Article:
The Guardian has claimed a direct appeal to readers to fund its journalism, taking advantage of a boost in web traffic following Brexit, has been “hugely successful”.
In a comment piece following the EU referendum result, editor-in-chief Katharine Viner called for readers to contribute to the paper through a voluntary £5 monthly membership fee.
She said the payment would help cover the costs of its journalists who were working “24 hours a day, seven days a week, across the world to provide the answers that people desperately need at this time of anxiety and confusion”.
She added: “The Guardian – like the rest of the media – is operating in an incredibly challenging commercial environment.
“Producing in-depth, thoughtful, well-reported journalism is difficult and expensive. But supporting us isn’t. You can do so through a monthly contribution. If everyone chipped in, our future would be more secure.”
It comes after national news publications saw significant rises in web traffic, print sales and subscriptions after the British public voted for Brexit on Friday 24 June, leading to political turmoil.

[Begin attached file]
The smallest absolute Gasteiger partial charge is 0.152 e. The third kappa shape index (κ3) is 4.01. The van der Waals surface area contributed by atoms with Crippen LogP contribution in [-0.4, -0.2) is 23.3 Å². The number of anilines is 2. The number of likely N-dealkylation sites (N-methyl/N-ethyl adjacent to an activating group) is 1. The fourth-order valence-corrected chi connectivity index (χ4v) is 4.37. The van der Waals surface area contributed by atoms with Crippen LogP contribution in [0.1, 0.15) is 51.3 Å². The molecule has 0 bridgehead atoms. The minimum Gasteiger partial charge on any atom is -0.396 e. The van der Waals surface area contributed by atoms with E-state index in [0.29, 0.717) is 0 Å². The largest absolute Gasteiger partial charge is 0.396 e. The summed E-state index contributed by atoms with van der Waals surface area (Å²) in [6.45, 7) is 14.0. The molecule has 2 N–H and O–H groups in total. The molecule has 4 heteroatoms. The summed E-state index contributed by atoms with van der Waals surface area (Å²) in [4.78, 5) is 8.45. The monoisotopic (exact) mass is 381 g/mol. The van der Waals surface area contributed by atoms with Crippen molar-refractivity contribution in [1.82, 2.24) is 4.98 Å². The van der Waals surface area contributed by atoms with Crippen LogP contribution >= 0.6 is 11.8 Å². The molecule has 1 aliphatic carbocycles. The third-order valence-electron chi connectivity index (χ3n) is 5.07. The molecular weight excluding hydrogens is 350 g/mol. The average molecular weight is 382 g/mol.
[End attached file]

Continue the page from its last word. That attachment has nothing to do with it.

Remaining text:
On the day of the referendum result, the Guardian website recorded its biggest ever traffic day with 17m unique users (compared with its usual daily average of 8.9m. It also saw downloads of its app rise by 162 per cent on 24 and 25 June, compared with the previous week.
A Guardian News & Media spokesperson said: “Our appeal to Guardian readers to help fund our journalism – either through a monthly or one-off payment – has proved hugely successful.
“Bolstered by record traffic over the EU referendum, this further demonstrates the appetite to support the Guardian’s in-depth, clear, well-sourced, calm and accessible journalism.”
The Guardian is currently looking to cut 20 per cent of its annual budget in order to curb an operating losses of £53.6m for the year to the end of March.